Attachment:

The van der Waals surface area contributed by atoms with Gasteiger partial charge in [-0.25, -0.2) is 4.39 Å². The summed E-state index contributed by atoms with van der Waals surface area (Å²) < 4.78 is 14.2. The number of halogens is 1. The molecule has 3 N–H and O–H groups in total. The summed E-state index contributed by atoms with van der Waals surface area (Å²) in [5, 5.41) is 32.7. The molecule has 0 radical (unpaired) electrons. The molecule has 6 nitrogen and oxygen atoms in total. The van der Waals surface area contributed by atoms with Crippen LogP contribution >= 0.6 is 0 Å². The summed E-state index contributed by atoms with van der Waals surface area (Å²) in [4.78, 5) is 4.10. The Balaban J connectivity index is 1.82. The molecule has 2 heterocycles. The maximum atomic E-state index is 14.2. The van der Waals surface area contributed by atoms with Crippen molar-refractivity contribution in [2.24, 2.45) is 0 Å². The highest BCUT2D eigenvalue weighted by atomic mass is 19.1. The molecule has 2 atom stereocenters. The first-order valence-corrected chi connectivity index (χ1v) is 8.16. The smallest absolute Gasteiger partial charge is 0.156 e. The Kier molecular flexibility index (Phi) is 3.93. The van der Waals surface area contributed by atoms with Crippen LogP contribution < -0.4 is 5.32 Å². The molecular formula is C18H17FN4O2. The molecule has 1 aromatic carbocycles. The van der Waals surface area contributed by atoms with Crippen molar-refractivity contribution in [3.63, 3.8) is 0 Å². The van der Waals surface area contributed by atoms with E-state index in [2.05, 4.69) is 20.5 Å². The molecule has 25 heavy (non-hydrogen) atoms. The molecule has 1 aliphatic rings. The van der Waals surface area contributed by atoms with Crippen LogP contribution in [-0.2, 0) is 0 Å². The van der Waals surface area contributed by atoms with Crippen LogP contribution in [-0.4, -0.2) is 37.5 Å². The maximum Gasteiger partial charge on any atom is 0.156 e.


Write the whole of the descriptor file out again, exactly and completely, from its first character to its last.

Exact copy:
The van der Waals surface area contributed by atoms with Gasteiger partial charge in [-0.25, -0.2) is 4.39 Å². The summed E-state index contributed by atoms with van der Waals surface area (Å²) < 4.78 is 14.2. The number of halogens is 1. The molecule has 3 N–H and O–H groups in total. The summed E-state index contributed by atoms with van der Waals surface area (Å²) in [5, 5.41) is 32.7. The molecule has 0 radical (unpaired) electrons. The molecule has 6 nitrogen and oxygen atoms in total. The van der Waals surface area contributed by atoms with Crippen LogP contribution >= 0.6 is 0 Å². The summed E-state index contributed by atoms with van der Waals surface area (Å²) in [4.78, 5) is 4.10. The Balaban J connectivity index is 1.82. The molecule has 2 heterocycles. The maximum atomic E-state index is 14.2. The van der Waals surface area contributed by atoms with Crippen molar-refractivity contribution in [2.24, 2.45) is 0 Å². The highest BCUT2D eigenvalue weighted by atomic mass is 19.1. The molecule has 2 atom stereocenters. The first-order valence-corrected chi connectivity index (χ1v) is 8.16. The smallest absolute Gasteiger partial charge is 0.156 e. The Kier molecular flexibility index (Phi) is 3.93. The van der Waals surface area contributed by atoms with Crippen LogP contribution < -0.4 is 5.32 Å². The molecular formula is C18H17FN4O2. The molecule has 1 aromatic carbocycles. The van der Waals surface area contributed by atoms with Crippen molar-refractivity contribution in [3.63, 3.8) is 0 Å². The van der Waals surface area contributed by atoms with E-state index in [2.05, 4.69) is 20.5 Å². The molecule has 25 heavy (non-hydrogen) atoms. The molecule has 1 aliphatic rings. The van der Waals surface area contributed by atoms with Crippen LogP contribution in [-0.2, 0) is 0 Å². The van der Waals surface area contributed by atoms with Crippen LogP contribution in [-0.4, -0.2) is 37.5 Å². The maximum Gasteiger partial charge on any atom is 0.156 e.